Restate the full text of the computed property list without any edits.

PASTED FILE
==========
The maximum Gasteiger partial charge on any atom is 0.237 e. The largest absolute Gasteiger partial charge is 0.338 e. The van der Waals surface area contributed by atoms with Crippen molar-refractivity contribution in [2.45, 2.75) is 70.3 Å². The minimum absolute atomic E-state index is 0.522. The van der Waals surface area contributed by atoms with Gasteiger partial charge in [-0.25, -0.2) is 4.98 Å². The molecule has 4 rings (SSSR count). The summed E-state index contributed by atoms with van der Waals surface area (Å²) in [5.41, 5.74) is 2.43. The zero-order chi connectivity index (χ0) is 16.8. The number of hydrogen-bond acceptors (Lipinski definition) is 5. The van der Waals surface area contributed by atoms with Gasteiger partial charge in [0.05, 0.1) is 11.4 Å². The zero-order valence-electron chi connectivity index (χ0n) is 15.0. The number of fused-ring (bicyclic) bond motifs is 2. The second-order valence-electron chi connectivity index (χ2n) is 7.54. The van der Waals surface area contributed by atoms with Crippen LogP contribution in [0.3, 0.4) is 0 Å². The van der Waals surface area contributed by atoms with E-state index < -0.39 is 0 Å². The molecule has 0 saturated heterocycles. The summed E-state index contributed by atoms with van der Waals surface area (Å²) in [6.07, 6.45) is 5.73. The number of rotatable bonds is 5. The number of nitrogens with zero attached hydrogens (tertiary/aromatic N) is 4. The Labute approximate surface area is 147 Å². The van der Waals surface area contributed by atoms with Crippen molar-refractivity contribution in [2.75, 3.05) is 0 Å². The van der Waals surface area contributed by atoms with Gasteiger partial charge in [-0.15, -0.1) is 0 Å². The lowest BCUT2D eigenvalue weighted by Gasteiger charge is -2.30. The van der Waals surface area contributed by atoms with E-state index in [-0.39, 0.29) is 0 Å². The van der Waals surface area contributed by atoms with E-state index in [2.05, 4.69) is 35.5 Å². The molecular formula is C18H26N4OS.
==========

The maximum Gasteiger partial charge on any atom is 0.237 e. The largest absolute Gasteiger partial charge is 0.338 e. The van der Waals surface area contributed by atoms with Crippen molar-refractivity contribution in [2.45, 2.75) is 70.3 Å². The minimum absolute atomic E-state index is 0.522. The van der Waals surface area contributed by atoms with Gasteiger partial charge in [-0.25, -0.2) is 4.98 Å². The molecule has 4 rings (SSSR count). The summed E-state index contributed by atoms with van der Waals surface area (Å²) in [5.41, 5.74) is 2.43. The zero-order chi connectivity index (χ0) is 16.8. The number of hydrogen-bond acceptors (Lipinski definition) is 5. The van der Waals surface area contributed by atoms with Gasteiger partial charge in [0.05, 0.1) is 11.4 Å². The zero-order valence-electron chi connectivity index (χ0n) is 15.0. The number of fused-ring (bicyclic) bond motifs is 2. The second-order valence-electron chi connectivity index (χ2n) is 7.54. The van der Waals surface area contributed by atoms with Crippen LogP contribution in [0.3, 0.4) is 0 Å². The van der Waals surface area contributed by atoms with E-state index < -0.39 is 0 Å². The molecule has 0 saturated heterocycles. The summed E-state index contributed by atoms with van der Waals surface area (Å²) in [6.07, 6.45) is 5.73. The number of rotatable bonds is 5. The number of nitrogens with zero attached hydrogens (tertiary/aromatic N) is 4. The Labute approximate surface area is 147 Å². The van der Waals surface area contributed by atoms with Crippen molar-refractivity contribution in [2.75, 3.05) is 0 Å². The van der Waals surface area contributed by atoms with Gasteiger partial charge in [-0.15, -0.1) is 0 Å². The lowest BCUT2D eigenvalue weighted by Gasteiger charge is -2.30. The van der Waals surface area contributed by atoms with E-state index in [-0.39, 0.29) is 0 Å². The van der Waals surface area contributed by atoms with E-state index in [2.05, 4.69) is 35.5 Å². The molecular formula is C18H26N4OS.